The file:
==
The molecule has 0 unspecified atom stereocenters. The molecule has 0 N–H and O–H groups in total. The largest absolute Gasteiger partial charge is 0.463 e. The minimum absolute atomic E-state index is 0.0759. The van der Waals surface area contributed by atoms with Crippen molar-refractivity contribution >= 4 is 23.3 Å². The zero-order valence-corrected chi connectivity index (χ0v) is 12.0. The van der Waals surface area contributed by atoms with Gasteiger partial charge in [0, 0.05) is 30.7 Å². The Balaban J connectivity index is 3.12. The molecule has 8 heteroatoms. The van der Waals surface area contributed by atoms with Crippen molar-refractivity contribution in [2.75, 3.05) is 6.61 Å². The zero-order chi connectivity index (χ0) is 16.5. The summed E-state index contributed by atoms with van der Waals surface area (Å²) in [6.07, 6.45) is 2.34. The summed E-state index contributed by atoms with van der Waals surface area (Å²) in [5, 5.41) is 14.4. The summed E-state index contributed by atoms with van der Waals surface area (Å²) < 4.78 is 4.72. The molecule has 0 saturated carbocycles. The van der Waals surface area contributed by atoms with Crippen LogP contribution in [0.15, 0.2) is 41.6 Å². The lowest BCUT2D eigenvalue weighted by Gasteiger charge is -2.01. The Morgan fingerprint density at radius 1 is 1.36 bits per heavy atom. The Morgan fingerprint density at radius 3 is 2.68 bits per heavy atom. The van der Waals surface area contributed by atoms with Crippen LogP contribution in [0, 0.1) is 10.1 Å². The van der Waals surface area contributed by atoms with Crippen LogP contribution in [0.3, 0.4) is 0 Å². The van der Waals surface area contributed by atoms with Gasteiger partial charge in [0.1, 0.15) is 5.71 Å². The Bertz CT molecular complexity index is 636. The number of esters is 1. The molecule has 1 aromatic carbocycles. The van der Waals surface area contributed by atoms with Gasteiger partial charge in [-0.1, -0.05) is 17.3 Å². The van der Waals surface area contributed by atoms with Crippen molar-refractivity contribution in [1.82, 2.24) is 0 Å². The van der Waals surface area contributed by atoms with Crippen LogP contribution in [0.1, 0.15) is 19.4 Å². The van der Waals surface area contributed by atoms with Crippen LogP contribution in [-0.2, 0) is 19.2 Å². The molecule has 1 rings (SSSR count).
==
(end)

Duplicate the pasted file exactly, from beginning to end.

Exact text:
The molecule has 0 unspecified atom stereocenters. The molecule has 0 N–H and O–H groups in total. The largest absolute Gasteiger partial charge is 0.463 e. The minimum absolute atomic E-state index is 0.0759. The van der Waals surface area contributed by atoms with Crippen molar-refractivity contribution >= 4 is 23.3 Å². The zero-order valence-corrected chi connectivity index (χ0v) is 12.0. The van der Waals surface area contributed by atoms with Gasteiger partial charge in [0, 0.05) is 30.7 Å². The Balaban J connectivity index is 3.12. The molecule has 8 heteroatoms. The van der Waals surface area contributed by atoms with Crippen molar-refractivity contribution in [2.75, 3.05) is 6.61 Å². The zero-order chi connectivity index (χ0) is 16.5. The summed E-state index contributed by atoms with van der Waals surface area (Å²) in [6.07, 6.45) is 2.34. The summed E-state index contributed by atoms with van der Waals surface area (Å²) in [5, 5.41) is 14.4. The summed E-state index contributed by atoms with van der Waals surface area (Å²) < 4.78 is 4.72. The molecule has 0 saturated carbocycles. The van der Waals surface area contributed by atoms with Crippen LogP contribution in [0.15, 0.2) is 41.6 Å². The lowest BCUT2D eigenvalue weighted by Gasteiger charge is -2.01. The Morgan fingerprint density at radius 1 is 1.36 bits per heavy atom. The Morgan fingerprint density at radius 3 is 2.68 bits per heavy atom. The van der Waals surface area contributed by atoms with Crippen LogP contribution in [0, 0.1) is 10.1 Å². The van der Waals surface area contributed by atoms with Crippen LogP contribution in [0.3, 0.4) is 0 Å². The van der Waals surface area contributed by atoms with Gasteiger partial charge in [0.1, 0.15) is 5.71 Å². The Bertz CT molecular complexity index is 636. The number of esters is 1. The molecule has 1 aromatic carbocycles. The van der Waals surface area contributed by atoms with Gasteiger partial charge in [-0.1, -0.05) is 17.3 Å². The van der Waals surface area contributed by atoms with Crippen molar-refractivity contribution in [1.82, 2.24) is 0 Å². The van der Waals surface area contributed by atoms with Crippen LogP contribution in [0.1, 0.15) is 19.4 Å². The van der Waals surface area contributed by atoms with Crippen LogP contribution in [-0.2, 0) is 19.2 Å². The molecule has 1 rings (SSSR count).